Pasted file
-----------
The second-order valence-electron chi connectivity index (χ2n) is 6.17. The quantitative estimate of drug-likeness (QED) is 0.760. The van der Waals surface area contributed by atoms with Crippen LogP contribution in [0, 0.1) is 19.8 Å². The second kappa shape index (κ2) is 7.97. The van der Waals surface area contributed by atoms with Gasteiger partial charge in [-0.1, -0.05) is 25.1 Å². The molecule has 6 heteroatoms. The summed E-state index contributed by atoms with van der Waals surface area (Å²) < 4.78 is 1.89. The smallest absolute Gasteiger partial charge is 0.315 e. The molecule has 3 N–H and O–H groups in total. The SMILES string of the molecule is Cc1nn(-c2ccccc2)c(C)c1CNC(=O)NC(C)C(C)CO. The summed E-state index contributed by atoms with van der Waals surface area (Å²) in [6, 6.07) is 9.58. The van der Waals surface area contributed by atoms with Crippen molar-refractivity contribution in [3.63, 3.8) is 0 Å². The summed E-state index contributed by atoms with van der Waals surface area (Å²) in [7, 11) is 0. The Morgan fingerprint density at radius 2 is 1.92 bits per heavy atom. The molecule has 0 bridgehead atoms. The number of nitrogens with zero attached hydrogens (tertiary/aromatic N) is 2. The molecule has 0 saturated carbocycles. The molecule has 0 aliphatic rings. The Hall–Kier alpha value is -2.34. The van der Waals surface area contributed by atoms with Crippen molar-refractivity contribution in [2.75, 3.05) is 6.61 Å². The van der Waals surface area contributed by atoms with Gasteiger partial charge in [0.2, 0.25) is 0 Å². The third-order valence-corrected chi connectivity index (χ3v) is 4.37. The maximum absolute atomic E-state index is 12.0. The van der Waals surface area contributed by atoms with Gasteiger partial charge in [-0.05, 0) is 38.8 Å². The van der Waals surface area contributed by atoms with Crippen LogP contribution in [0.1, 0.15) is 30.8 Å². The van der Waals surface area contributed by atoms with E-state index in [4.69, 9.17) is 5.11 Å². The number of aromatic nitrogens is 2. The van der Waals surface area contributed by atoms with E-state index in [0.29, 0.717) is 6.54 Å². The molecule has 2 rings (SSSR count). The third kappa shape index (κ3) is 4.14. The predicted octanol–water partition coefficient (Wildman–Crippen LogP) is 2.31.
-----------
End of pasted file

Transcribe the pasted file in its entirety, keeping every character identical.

The second-order valence-electron chi connectivity index (χ2n) is 6.17. The quantitative estimate of drug-likeness (QED) is 0.760. The van der Waals surface area contributed by atoms with Crippen LogP contribution in [0, 0.1) is 19.8 Å². The second kappa shape index (κ2) is 7.97. The van der Waals surface area contributed by atoms with Gasteiger partial charge in [-0.1, -0.05) is 25.1 Å². The molecule has 6 heteroatoms. The summed E-state index contributed by atoms with van der Waals surface area (Å²) < 4.78 is 1.89. The smallest absolute Gasteiger partial charge is 0.315 e. The molecule has 3 N–H and O–H groups in total. The SMILES string of the molecule is Cc1nn(-c2ccccc2)c(C)c1CNC(=O)NC(C)C(C)CO. The summed E-state index contributed by atoms with van der Waals surface area (Å²) in [6, 6.07) is 9.58. The van der Waals surface area contributed by atoms with Crippen molar-refractivity contribution in [3.63, 3.8) is 0 Å². The summed E-state index contributed by atoms with van der Waals surface area (Å²) in [7, 11) is 0. The Morgan fingerprint density at radius 2 is 1.92 bits per heavy atom. The molecule has 0 bridgehead atoms. The number of nitrogens with zero attached hydrogens (tertiary/aromatic N) is 2. The molecule has 0 saturated carbocycles. The molecule has 0 aliphatic rings. The Hall–Kier alpha value is -2.34. The van der Waals surface area contributed by atoms with Crippen molar-refractivity contribution in [2.75, 3.05) is 6.61 Å². The van der Waals surface area contributed by atoms with Gasteiger partial charge in [0.2, 0.25) is 0 Å². The third-order valence-corrected chi connectivity index (χ3v) is 4.37. The maximum absolute atomic E-state index is 12.0. The van der Waals surface area contributed by atoms with Gasteiger partial charge in [-0.05, 0) is 38.8 Å². The van der Waals surface area contributed by atoms with Crippen LogP contribution in [0.1, 0.15) is 30.8 Å². The van der Waals surface area contributed by atoms with E-state index in [4.69, 9.17) is 5.11 Å². The number of aromatic nitrogens is 2. The van der Waals surface area contributed by atoms with E-state index in [0.29, 0.717) is 6.54 Å². The molecule has 2 rings (SSSR count). The third kappa shape index (κ3) is 4.14. The predicted octanol–water partition coefficient (Wildman–Crippen LogP) is 2.31.